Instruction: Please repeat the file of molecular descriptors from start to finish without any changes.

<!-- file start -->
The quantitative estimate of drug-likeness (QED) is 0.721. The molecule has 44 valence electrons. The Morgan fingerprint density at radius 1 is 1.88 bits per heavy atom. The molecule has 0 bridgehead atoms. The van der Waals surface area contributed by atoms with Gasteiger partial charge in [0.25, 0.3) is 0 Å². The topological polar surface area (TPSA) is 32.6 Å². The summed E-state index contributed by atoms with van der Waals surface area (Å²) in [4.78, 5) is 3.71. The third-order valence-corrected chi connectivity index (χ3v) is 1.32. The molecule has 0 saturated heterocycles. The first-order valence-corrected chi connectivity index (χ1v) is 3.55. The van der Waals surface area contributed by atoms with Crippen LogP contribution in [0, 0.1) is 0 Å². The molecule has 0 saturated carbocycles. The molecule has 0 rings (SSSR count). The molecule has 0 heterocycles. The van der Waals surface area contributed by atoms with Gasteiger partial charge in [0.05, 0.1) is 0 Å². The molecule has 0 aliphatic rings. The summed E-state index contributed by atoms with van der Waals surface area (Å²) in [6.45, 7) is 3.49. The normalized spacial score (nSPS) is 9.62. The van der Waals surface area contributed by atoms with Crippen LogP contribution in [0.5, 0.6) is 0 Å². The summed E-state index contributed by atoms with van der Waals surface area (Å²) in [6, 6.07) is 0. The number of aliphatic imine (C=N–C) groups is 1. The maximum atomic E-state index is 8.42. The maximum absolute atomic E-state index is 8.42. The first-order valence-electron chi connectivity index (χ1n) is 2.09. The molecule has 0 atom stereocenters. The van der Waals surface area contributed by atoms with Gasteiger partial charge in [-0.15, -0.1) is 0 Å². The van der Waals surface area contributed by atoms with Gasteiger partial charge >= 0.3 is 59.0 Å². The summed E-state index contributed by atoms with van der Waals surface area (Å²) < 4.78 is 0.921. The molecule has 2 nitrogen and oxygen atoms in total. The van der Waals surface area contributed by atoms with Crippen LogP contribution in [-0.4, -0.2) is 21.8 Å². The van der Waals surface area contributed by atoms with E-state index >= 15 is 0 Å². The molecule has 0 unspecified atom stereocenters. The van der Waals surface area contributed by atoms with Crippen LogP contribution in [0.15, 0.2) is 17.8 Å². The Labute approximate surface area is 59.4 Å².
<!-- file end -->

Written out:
The quantitative estimate of drug-likeness (QED) is 0.721. The molecule has 44 valence electrons. The Morgan fingerprint density at radius 1 is 1.88 bits per heavy atom. The molecule has 0 bridgehead atoms. The van der Waals surface area contributed by atoms with Gasteiger partial charge in [0.25, 0.3) is 0 Å². The topological polar surface area (TPSA) is 32.6 Å². The summed E-state index contributed by atoms with van der Waals surface area (Å²) in [4.78, 5) is 3.71. The third-order valence-corrected chi connectivity index (χ3v) is 1.32. The molecule has 0 saturated heterocycles. The first-order valence-corrected chi connectivity index (χ1v) is 3.55. The van der Waals surface area contributed by atoms with Crippen LogP contribution in [0, 0.1) is 0 Å². The molecule has 0 saturated carbocycles. The molecule has 0 rings (SSSR count). The molecule has 0 heterocycles. The van der Waals surface area contributed by atoms with Gasteiger partial charge in [0.05, 0.1) is 0 Å². The molecule has 0 aliphatic rings. The summed E-state index contributed by atoms with van der Waals surface area (Å²) in [6.45, 7) is 3.49. The normalized spacial score (nSPS) is 9.62. The van der Waals surface area contributed by atoms with Crippen LogP contribution in [0.5, 0.6) is 0 Å². The summed E-state index contributed by atoms with van der Waals surface area (Å²) in [6, 6.07) is 0. The number of aliphatic imine (C=N–C) groups is 1. The maximum atomic E-state index is 8.42. The maximum absolute atomic E-state index is 8.42. The first-order valence-electron chi connectivity index (χ1n) is 2.09. The molecule has 0 atom stereocenters. The van der Waals surface area contributed by atoms with Gasteiger partial charge in [-0.15, -0.1) is 0 Å². The van der Waals surface area contributed by atoms with Gasteiger partial charge >= 0.3 is 59.0 Å². The summed E-state index contributed by atoms with van der Waals surface area (Å²) < 4.78 is 0.921. The molecule has 2 nitrogen and oxygen atoms in total. The van der Waals surface area contributed by atoms with Crippen LogP contribution in [-0.4, -0.2) is 21.8 Å². The van der Waals surface area contributed by atoms with E-state index >= 15 is 0 Å². The molecule has 0 unspecified atom stereocenters. The van der Waals surface area contributed by atoms with Crippen LogP contribution in [0.15, 0.2) is 17.8 Å². The Labute approximate surface area is 59.4 Å².